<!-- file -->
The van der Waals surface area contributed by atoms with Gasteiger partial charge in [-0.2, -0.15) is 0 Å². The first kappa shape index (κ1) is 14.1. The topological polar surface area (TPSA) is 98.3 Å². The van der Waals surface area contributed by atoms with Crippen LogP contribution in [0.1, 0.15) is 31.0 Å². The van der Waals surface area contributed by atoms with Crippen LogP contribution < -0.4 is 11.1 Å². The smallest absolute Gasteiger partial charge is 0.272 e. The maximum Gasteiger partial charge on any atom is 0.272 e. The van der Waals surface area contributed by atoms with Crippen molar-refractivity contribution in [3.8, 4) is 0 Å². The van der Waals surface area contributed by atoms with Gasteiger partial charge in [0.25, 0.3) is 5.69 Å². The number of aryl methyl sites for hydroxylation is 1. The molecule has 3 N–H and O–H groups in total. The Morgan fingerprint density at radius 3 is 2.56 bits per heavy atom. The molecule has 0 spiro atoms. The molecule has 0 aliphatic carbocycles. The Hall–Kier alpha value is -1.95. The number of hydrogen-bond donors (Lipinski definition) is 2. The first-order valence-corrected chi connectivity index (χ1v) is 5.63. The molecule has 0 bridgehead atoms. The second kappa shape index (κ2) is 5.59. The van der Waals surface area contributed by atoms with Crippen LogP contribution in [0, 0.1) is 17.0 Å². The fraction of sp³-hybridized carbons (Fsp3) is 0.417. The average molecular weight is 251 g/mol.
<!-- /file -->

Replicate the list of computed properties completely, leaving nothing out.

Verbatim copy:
The van der Waals surface area contributed by atoms with Gasteiger partial charge in [-0.2, -0.15) is 0 Å². The first kappa shape index (κ1) is 14.1. The topological polar surface area (TPSA) is 98.3 Å². The van der Waals surface area contributed by atoms with Crippen LogP contribution in [0.1, 0.15) is 31.0 Å². The van der Waals surface area contributed by atoms with Crippen LogP contribution < -0.4 is 11.1 Å². The smallest absolute Gasteiger partial charge is 0.272 e. The maximum Gasteiger partial charge on any atom is 0.272 e. The van der Waals surface area contributed by atoms with Crippen molar-refractivity contribution in [3.8, 4) is 0 Å². The van der Waals surface area contributed by atoms with Gasteiger partial charge in [0.25, 0.3) is 5.69 Å². The number of aryl methyl sites for hydroxylation is 1. The molecule has 3 N–H and O–H groups in total. The Morgan fingerprint density at radius 3 is 2.56 bits per heavy atom. The molecule has 0 spiro atoms. The molecule has 0 aliphatic carbocycles. The Hall–Kier alpha value is -1.95. The number of hydrogen-bond donors (Lipinski definition) is 2. The first-order valence-corrected chi connectivity index (χ1v) is 5.63. The molecule has 0 bridgehead atoms. The second kappa shape index (κ2) is 5.59. The van der Waals surface area contributed by atoms with Crippen LogP contribution in [0, 0.1) is 17.0 Å². The fraction of sp³-hybridized carbons (Fsp3) is 0.417. The average molecular weight is 251 g/mol.